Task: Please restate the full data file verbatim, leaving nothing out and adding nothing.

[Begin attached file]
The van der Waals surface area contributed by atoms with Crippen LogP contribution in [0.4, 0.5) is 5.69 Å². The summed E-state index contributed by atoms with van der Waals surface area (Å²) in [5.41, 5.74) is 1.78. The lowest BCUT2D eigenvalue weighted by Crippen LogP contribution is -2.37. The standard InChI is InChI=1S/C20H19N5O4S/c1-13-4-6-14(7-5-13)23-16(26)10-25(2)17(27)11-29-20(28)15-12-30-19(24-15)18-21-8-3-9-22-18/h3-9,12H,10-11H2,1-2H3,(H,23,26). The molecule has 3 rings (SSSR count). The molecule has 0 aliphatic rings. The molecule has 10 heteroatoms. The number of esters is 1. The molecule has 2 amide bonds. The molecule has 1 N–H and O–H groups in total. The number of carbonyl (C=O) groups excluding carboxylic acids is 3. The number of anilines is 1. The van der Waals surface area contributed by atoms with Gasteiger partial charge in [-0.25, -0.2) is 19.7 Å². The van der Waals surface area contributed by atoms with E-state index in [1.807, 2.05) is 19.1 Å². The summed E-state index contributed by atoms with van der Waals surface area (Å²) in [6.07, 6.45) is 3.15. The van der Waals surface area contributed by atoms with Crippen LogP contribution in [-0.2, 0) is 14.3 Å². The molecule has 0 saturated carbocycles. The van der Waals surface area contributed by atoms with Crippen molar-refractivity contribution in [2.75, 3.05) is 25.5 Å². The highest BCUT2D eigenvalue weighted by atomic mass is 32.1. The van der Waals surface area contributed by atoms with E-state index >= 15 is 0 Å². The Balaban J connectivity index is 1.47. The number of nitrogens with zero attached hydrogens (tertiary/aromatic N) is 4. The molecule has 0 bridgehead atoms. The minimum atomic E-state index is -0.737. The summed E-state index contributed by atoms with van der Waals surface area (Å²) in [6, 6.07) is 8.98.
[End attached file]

The van der Waals surface area contributed by atoms with Crippen LogP contribution in [0.4, 0.5) is 5.69 Å². The summed E-state index contributed by atoms with van der Waals surface area (Å²) in [5.41, 5.74) is 1.78. The lowest BCUT2D eigenvalue weighted by Crippen LogP contribution is -2.37. The standard InChI is InChI=1S/C20H19N5O4S/c1-13-4-6-14(7-5-13)23-16(26)10-25(2)17(27)11-29-20(28)15-12-30-19(24-15)18-21-8-3-9-22-18/h3-9,12H,10-11H2,1-2H3,(H,23,26). The molecule has 3 rings (SSSR count). The molecule has 0 aliphatic rings. The molecule has 10 heteroatoms. The number of esters is 1. The molecule has 2 amide bonds. The molecule has 1 N–H and O–H groups in total. The number of carbonyl (C=O) groups excluding carboxylic acids is 3. The number of anilines is 1. The van der Waals surface area contributed by atoms with Gasteiger partial charge in [-0.25, -0.2) is 19.7 Å². The van der Waals surface area contributed by atoms with E-state index in [1.807, 2.05) is 19.1 Å². The summed E-state index contributed by atoms with van der Waals surface area (Å²) in [6.07, 6.45) is 3.15. The van der Waals surface area contributed by atoms with Crippen LogP contribution in [-0.2, 0) is 14.3 Å². The molecule has 0 saturated carbocycles. The van der Waals surface area contributed by atoms with Crippen molar-refractivity contribution in [2.75, 3.05) is 25.5 Å². The highest BCUT2D eigenvalue weighted by atomic mass is 32.1. The van der Waals surface area contributed by atoms with E-state index >= 15 is 0 Å². The Balaban J connectivity index is 1.47. The number of nitrogens with zero attached hydrogens (tertiary/aromatic N) is 4. The molecule has 0 bridgehead atoms. The minimum atomic E-state index is -0.737. The summed E-state index contributed by atoms with van der Waals surface area (Å²) in [6, 6.07) is 8.98.